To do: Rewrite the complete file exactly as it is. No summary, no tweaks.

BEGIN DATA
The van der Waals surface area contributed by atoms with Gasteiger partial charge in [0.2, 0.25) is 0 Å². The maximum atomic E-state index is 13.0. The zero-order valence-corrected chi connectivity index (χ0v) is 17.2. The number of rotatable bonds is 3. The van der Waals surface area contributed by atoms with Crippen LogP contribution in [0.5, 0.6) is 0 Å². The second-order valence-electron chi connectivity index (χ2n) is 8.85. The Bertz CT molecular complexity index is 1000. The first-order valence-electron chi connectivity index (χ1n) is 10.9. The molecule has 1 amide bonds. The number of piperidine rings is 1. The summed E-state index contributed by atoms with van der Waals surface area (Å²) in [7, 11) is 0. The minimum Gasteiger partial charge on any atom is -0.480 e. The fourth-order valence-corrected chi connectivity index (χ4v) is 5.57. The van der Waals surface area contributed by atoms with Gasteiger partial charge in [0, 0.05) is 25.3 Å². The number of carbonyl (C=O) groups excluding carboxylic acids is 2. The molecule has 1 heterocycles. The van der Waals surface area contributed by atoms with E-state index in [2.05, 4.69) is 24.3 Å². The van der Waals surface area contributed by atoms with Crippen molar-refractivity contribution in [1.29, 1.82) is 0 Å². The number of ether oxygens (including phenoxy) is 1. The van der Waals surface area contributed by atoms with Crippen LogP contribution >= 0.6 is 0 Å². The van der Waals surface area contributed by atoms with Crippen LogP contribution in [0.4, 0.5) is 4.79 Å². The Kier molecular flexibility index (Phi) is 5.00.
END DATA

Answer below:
The van der Waals surface area contributed by atoms with Gasteiger partial charge in [0.2, 0.25) is 0 Å². The maximum atomic E-state index is 13.0. The zero-order valence-corrected chi connectivity index (χ0v) is 17.2. The number of rotatable bonds is 3. The van der Waals surface area contributed by atoms with Crippen LogP contribution in [0.5, 0.6) is 0 Å². The second-order valence-electron chi connectivity index (χ2n) is 8.85. The Bertz CT molecular complexity index is 1000. The first-order valence-electron chi connectivity index (χ1n) is 10.9. The molecule has 1 amide bonds. The number of piperidine rings is 1. The summed E-state index contributed by atoms with van der Waals surface area (Å²) in [7, 11) is 0. The minimum Gasteiger partial charge on any atom is -0.480 e. The fourth-order valence-corrected chi connectivity index (χ4v) is 5.57. The van der Waals surface area contributed by atoms with Gasteiger partial charge in [0, 0.05) is 25.3 Å². The number of carbonyl (C=O) groups excluding carboxylic acids is 2. The molecule has 1 heterocycles. The van der Waals surface area contributed by atoms with E-state index in [2.05, 4.69) is 24.3 Å². The van der Waals surface area contributed by atoms with Crippen molar-refractivity contribution in [1.29, 1.82) is 0 Å². The number of ether oxygens (including phenoxy) is 1. The van der Waals surface area contributed by atoms with Crippen LogP contribution >= 0.6 is 0 Å². The van der Waals surface area contributed by atoms with Crippen LogP contribution in [0.4, 0.5) is 4.79 Å². The Kier molecular flexibility index (Phi) is 5.00.